Recommended by John Busser

  • Chin Up, Head Down
    28 Feb. 2020
    While reading this, I was struck how the two versions of the fight were seen (and justified) by the participants. What exactly is the real truth? I have a feeling that all the viral videos in the world won't answer that definitively, and Colleen O'Doherty's play perfectly encapsulated this. The point of view (on both sides here) takes on a dangerous slant in getting to the core of what really happens in any story. Well done.
  • 2 + 1 = MURDER, a 10m noir comedy
    28 Feb. 2020
    A playwright (CJ Ehrlich) leaves a play on NPX that reads at 100 MPH. Another playwright (me) reads the play at 50 MPH stopping to marvel at all the amazing puns and quips. At what point will the laughs (LOL) end? Solving for (LOL), I'd say not till the last page. And for those who say you can't learn something from a silly play, read this little gem. All things being equal, this one adds up to be a winner.
  • Two-Timing Loaf of Bread
    28 Feb. 2020
    From the moment I read the title, I knew this was a winner. An amazing premise for a love story gone horribly funny. This is, dare I say it, a bread-winner!
  • Outpost
    28 Feb. 2020
    The final stand of the human race becomes, not a battle against overwhelming odds, but a love story. Scott Sickles' play is tender in it's telling but thrilling in it's execution. I was on the edge of my seat hoping Sam and Dale (and let's face it, I wanted Computer to make it as well) would find a way to overcome the creeping menace, or at least escape to live another day. I'm glad that the author lets the audience supply it's own ending to this tale of literal star-crossed lovers.
  • Stick
    25 Feb. 2020
    An office comedy that takes an idea we've ALL had and runs with it in a way we all WISH we'd have thought of. Mr. Gill has a singular wit that I wholeheartedly identify with. I think audiences would be both laughing and shrieking at the audacity of this premise.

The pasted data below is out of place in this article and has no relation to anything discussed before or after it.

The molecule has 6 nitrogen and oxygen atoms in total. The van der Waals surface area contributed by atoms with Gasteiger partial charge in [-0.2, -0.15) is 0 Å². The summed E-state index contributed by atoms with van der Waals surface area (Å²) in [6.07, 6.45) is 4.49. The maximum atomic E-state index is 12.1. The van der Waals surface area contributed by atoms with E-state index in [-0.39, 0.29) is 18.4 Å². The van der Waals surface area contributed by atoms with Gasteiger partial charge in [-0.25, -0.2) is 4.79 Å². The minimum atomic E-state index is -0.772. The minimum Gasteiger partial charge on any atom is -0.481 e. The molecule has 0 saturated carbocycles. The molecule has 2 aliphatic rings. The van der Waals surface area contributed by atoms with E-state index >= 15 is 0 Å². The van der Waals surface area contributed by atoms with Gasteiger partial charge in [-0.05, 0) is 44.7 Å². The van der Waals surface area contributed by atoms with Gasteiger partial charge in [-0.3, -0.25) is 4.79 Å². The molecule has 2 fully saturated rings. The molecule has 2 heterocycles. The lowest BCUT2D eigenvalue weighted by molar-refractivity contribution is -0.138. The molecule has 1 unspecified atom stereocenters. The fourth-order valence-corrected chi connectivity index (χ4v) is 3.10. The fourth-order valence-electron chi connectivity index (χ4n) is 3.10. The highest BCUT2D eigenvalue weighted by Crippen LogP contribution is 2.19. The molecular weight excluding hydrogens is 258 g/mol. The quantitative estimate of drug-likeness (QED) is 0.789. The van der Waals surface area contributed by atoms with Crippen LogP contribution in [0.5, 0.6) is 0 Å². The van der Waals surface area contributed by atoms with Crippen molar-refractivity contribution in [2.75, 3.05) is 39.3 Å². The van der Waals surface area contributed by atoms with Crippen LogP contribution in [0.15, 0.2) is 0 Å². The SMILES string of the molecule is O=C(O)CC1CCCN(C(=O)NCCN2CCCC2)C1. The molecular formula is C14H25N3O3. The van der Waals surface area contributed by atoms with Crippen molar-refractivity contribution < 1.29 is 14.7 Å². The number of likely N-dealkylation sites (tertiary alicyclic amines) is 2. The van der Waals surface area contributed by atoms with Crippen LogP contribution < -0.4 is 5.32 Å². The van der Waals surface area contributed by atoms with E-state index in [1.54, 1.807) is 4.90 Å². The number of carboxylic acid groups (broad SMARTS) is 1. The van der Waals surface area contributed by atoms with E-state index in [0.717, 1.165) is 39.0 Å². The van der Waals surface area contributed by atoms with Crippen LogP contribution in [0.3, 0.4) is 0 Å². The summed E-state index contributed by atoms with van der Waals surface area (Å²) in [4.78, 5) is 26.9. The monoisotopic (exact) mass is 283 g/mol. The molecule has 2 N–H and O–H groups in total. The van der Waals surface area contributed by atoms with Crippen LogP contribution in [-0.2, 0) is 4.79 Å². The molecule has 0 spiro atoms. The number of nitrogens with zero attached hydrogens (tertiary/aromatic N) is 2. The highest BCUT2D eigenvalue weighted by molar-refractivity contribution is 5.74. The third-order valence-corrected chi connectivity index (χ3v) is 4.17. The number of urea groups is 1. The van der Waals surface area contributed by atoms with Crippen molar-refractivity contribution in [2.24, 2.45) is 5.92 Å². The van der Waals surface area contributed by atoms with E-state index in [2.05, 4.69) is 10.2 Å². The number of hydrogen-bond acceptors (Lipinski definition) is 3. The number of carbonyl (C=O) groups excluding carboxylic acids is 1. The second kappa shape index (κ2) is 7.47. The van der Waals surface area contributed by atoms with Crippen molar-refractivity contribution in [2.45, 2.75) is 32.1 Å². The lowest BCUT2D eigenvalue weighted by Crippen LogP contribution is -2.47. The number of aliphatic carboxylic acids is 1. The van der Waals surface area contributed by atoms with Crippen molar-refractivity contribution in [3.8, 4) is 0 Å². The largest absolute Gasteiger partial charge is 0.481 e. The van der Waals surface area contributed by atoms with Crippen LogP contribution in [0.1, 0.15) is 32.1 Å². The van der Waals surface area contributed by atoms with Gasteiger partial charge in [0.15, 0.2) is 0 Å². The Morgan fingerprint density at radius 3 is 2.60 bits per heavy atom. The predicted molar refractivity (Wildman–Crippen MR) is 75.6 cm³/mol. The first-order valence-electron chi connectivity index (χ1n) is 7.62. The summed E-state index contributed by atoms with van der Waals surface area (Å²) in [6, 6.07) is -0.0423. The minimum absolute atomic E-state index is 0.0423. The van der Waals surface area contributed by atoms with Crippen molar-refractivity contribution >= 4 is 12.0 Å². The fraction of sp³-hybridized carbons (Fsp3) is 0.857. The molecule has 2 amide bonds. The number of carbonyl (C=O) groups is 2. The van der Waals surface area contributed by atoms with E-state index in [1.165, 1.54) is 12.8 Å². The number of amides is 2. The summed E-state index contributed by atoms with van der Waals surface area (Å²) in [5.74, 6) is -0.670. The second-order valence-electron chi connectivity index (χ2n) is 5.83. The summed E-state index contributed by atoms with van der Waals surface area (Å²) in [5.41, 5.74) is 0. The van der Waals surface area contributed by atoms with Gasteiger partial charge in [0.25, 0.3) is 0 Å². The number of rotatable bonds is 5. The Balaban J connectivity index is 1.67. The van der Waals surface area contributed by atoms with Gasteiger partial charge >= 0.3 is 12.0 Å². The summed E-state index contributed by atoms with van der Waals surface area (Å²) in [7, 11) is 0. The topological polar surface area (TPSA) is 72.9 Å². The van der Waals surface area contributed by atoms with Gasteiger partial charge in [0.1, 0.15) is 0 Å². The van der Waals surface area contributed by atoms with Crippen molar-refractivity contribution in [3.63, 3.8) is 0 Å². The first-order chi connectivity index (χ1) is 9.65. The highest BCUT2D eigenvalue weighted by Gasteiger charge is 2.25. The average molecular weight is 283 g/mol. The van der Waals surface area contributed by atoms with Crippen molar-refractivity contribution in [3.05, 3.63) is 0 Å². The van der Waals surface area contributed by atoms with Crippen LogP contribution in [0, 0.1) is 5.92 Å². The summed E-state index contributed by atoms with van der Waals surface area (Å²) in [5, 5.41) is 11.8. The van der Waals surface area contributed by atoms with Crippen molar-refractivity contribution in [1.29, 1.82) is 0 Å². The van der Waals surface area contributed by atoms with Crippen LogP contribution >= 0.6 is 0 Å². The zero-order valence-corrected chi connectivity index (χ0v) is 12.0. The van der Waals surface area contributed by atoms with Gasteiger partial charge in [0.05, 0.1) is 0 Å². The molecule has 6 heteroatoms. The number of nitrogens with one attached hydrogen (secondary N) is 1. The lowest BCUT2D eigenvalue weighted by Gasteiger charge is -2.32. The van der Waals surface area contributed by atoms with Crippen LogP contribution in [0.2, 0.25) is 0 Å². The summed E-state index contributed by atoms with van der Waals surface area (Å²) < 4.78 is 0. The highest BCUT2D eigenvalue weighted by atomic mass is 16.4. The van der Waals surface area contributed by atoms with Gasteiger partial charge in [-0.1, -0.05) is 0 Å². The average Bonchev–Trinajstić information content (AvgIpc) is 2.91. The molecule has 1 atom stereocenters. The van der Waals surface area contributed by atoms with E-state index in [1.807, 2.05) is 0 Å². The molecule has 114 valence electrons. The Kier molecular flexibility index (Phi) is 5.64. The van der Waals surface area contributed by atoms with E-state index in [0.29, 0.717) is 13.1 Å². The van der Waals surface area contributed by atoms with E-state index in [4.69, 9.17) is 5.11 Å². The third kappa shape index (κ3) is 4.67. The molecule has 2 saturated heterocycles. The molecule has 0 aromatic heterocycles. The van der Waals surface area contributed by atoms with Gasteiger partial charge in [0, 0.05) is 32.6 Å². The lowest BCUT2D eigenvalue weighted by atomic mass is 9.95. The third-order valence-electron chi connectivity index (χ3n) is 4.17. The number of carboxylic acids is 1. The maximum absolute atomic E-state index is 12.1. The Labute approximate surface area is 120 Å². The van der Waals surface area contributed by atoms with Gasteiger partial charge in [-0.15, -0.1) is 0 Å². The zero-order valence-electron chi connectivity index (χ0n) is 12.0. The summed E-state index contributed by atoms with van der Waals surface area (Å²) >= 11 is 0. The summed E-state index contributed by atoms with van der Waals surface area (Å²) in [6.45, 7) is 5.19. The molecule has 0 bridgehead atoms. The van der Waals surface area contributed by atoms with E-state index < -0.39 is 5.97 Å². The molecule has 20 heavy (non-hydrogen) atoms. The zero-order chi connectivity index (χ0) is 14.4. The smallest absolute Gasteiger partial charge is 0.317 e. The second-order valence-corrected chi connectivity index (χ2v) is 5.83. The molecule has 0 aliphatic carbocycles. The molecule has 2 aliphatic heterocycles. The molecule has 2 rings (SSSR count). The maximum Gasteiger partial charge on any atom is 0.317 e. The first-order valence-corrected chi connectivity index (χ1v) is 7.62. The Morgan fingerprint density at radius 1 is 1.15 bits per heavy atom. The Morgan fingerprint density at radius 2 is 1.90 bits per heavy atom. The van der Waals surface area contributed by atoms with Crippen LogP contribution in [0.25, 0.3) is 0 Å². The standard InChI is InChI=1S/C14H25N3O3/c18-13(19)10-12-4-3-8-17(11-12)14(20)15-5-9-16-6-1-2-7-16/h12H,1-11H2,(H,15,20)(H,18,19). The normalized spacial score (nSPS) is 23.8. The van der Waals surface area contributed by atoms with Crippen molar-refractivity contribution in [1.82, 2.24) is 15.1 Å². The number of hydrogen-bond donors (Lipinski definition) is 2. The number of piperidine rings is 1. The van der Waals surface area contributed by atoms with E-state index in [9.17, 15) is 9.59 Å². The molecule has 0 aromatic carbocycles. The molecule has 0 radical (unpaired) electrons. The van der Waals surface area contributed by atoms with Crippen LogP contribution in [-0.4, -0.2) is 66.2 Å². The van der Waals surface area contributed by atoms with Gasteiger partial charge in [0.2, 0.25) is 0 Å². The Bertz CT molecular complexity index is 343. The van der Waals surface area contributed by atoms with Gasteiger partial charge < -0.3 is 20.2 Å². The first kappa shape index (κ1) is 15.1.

• Top Shelf Tolstoy
    24 Feb. 2020
    What an inspired premise! I love reading something that hits me out of left field like this play did. I'd love seeing this produced even more. It appeals to the absurdist in me.
  • Options
    18 Feb. 2020
    I got a nice little laugh from the punchline of this one minute eye-opener. Would love to see this snuck into a 10 minute play festival, just for fun.
  • State
    18 Feb. 2020
    What a nice little reminder that despite the wrapping, inside we're a lot more alike than we think. A street seller and a minister are both working the same side of the train car. Their methods may be slightly different, but they both exist to sell something. I liked Ken Green's slice of life piece here. I could relate to both sides of this particular coin. He's sold me on this play!
  • Bulletproof Love
    11 Feb. 2020
    What a ride this play was! So simple and yet dazzlingly complex in what it had to say about human interaction. I was stunned at what I learned about the characters. I want these to be real people. Hell, they ARE real people to me now. Someone should produce this so audiences can meet them the way they should be experienced. Scott Sickles has written something beautiful here.
  • #2. (A 10-minute comedy)
    7 Feb. 2020
    I laughed multiple times out loud at the clever wording in William Downs comedy of etiquette. "There's a lot of information there!" may be the funniest thing I've read all week! I'm not brave enough to tackle this side of the process in my writing (although I've more plays involving peeing than I probably should), but I'm certainly glad Mr. Downs was. This is some hilarious sh*t.